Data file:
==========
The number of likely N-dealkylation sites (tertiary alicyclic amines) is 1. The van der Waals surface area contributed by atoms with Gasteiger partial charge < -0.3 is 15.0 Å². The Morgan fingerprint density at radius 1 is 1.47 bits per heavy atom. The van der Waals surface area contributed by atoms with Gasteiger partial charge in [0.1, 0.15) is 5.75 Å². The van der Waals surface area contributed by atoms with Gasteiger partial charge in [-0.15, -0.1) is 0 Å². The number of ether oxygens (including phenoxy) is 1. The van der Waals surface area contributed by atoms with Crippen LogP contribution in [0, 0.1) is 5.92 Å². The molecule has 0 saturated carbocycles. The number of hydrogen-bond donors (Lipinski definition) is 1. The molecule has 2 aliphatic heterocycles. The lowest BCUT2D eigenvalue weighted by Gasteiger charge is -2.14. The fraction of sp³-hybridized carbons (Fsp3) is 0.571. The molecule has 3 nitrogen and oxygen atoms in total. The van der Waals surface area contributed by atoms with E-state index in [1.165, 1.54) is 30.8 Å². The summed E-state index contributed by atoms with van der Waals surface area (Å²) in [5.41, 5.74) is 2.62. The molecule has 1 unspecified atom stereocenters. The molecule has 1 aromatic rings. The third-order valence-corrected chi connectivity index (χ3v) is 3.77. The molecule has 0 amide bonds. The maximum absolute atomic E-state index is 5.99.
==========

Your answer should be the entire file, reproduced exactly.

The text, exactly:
The number of likely N-dealkylation sites (tertiary alicyclic amines) is 1. The van der Waals surface area contributed by atoms with Gasteiger partial charge < -0.3 is 15.0 Å². The Morgan fingerprint density at radius 1 is 1.47 bits per heavy atom. The van der Waals surface area contributed by atoms with Gasteiger partial charge in [0.1, 0.15) is 5.75 Å². The van der Waals surface area contributed by atoms with Gasteiger partial charge in [-0.15, -0.1) is 0 Å². The number of ether oxygens (including phenoxy) is 1. The van der Waals surface area contributed by atoms with Crippen LogP contribution in [0, 0.1) is 5.92 Å². The molecule has 0 saturated carbocycles. The number of hydrogen-bond donors (Lipinski definition) is 1. The molecule has 2 aliphatic heterocycles. The lowest BCUT2D eigenvalue weighted by Gasteiger charge is -2.14. The fraction of sp³-hybridized carbons (Fsp3) is 0.571. The molecule has 3 nitrogen and oxygen atoms in total. The van der Waals surface area contributed by atoms with E-state index in [1.165, 1.54) is 30.8 Å². The summed E-state index contributed by atoms with van der Waals surface area (Å²) in [5.41, 5.74) is 2.62. The molecule has 1 unspecified atom stereocenters. The molecule has 1 aromatic rings. The third-order valence-corrected chi connectivity index (χ3v) is 3.77. The molecule has 0 amide bonds. The maximum absolute atomic E-state index is 5.99.